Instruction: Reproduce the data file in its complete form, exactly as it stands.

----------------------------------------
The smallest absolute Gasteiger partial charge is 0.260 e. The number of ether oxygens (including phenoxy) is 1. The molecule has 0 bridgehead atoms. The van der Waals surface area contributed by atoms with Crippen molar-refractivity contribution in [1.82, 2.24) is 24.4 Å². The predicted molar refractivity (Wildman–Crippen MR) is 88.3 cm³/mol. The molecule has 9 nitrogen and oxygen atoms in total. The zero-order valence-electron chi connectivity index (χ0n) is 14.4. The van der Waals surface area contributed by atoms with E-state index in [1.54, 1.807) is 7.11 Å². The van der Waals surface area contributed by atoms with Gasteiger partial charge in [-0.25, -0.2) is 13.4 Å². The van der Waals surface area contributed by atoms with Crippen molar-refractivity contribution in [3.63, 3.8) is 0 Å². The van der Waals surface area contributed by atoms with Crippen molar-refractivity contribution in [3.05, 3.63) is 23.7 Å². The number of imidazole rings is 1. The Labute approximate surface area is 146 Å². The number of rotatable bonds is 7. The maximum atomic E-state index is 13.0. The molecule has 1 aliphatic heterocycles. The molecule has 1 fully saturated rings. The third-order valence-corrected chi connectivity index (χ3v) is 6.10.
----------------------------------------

The smallest absolute Gasteiger partial charge is 0.260 e. The number of ether oxygens (including phenoxy) is 1. The molecule has 0 bridgehead atoms. The van der Waals surface area contributed by atoms with Crippen molar-refractivity contribution in [1.82, 2.24) is 24.4 Å². The predicted molar refractivity (Wildman–Crippen MR) is 88.3 cm³/mol. The molecule has 9 nitrogen and oxygen atoms in total. The zero-order valence-electron chi connectivity index (χ0n) is 14.4. The van der Waals surface area contributed by atoms with E-state index in [1.54, 1.807) is 7.11 Å². The van der Waals surface area contributed by atoms with Gasteiger partial charge in [-0.25, -0.2) is 13.4 Å². The van der Waals surface area contributed by atoms with Crippen molar-refractivity contribution in [3.63, 3.8) is 0 Å². The van der Waals surface area contributed by atoms with Crippen molar-refractivity contribution in [3.05, 3.63) is 23.7 Å². The number of imidazole rings is 1. The Labute approximate surface area is 146 Å². The number of rotatable bonds is 7. The maximum atomic E-state index is 13.0. The molecule has 1 aliphatic heterocycles. The molecule has 1 fully saturated rings. The third-order valence-corrected chi connectivity index (χ3v) is 6.10.